Alex Baca will be writing about community and development issues for Borderstan, including occasional reports on local Advisory Neighborhood Commissions. She also writes for the Housing Complex blog at Washington City Paper.
The famously sprawling ANC 1B (Columbia Heights, LeDroit Park, Pleasant Plains, Shaw/U Street, and University Heights) held its monthly meeting last Thursday, May 6, at the Reeves Center, 14th and U Streets NW.
Amongst the slew of liquor license applications and renewals, the evening’s agenda also included the public safety report and design reviews of the African American Civil War Memorial Museum.
The United Negro College Fund’s agreement to occupy the site between S and T at 7th Street NW started the meeting on a high note. The Shaw space was intended to house Radio One, which backed out in February. UNCF’s forthcoming move elicited quite a few smiles from the commissioners—as well as a unanimous move to write a letter to the City Council supporting a potential $1.5 million tax abatement for UNCF.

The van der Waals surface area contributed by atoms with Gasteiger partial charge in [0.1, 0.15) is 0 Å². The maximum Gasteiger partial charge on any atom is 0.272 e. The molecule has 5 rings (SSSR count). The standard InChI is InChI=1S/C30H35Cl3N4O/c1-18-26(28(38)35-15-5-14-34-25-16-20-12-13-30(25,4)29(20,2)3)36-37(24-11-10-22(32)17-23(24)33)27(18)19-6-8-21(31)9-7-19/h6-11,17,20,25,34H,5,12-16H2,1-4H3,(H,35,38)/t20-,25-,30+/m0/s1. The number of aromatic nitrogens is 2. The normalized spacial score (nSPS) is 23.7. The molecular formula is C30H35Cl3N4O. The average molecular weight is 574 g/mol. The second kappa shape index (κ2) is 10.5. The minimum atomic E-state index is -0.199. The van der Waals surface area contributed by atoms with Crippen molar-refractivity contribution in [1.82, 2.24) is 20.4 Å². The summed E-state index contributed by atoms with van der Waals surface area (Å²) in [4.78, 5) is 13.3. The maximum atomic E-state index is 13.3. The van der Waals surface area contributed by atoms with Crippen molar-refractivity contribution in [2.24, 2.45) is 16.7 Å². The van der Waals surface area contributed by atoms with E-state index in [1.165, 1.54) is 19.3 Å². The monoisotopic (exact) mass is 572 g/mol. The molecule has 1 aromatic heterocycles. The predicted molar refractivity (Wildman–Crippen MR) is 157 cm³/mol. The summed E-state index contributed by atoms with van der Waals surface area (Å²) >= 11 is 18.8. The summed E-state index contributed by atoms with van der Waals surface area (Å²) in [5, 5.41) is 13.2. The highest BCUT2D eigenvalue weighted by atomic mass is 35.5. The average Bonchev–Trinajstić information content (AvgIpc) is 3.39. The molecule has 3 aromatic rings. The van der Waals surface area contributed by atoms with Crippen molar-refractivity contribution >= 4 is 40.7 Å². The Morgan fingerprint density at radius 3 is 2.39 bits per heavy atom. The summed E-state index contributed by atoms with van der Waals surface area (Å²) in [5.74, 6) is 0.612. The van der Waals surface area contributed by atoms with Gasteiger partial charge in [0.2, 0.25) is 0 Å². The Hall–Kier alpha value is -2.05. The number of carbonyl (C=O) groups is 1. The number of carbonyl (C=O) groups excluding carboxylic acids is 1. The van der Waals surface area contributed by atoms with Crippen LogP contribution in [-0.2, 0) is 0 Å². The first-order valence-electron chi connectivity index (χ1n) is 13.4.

Liquor License Requests: Masa 14’s Rooftop Deck
But things heated up as representatives from local establishments came forth to request liquor licenses. Masa 14 had their request protested in the name of “parking, peace, and quiet” alongside potential neighborhood newcomers GII and The Florida Cafe. The commission, as is typical, recommended that the businesses attempt to reach a voluntary agreement with the neighborhood associations before coming before the ANC.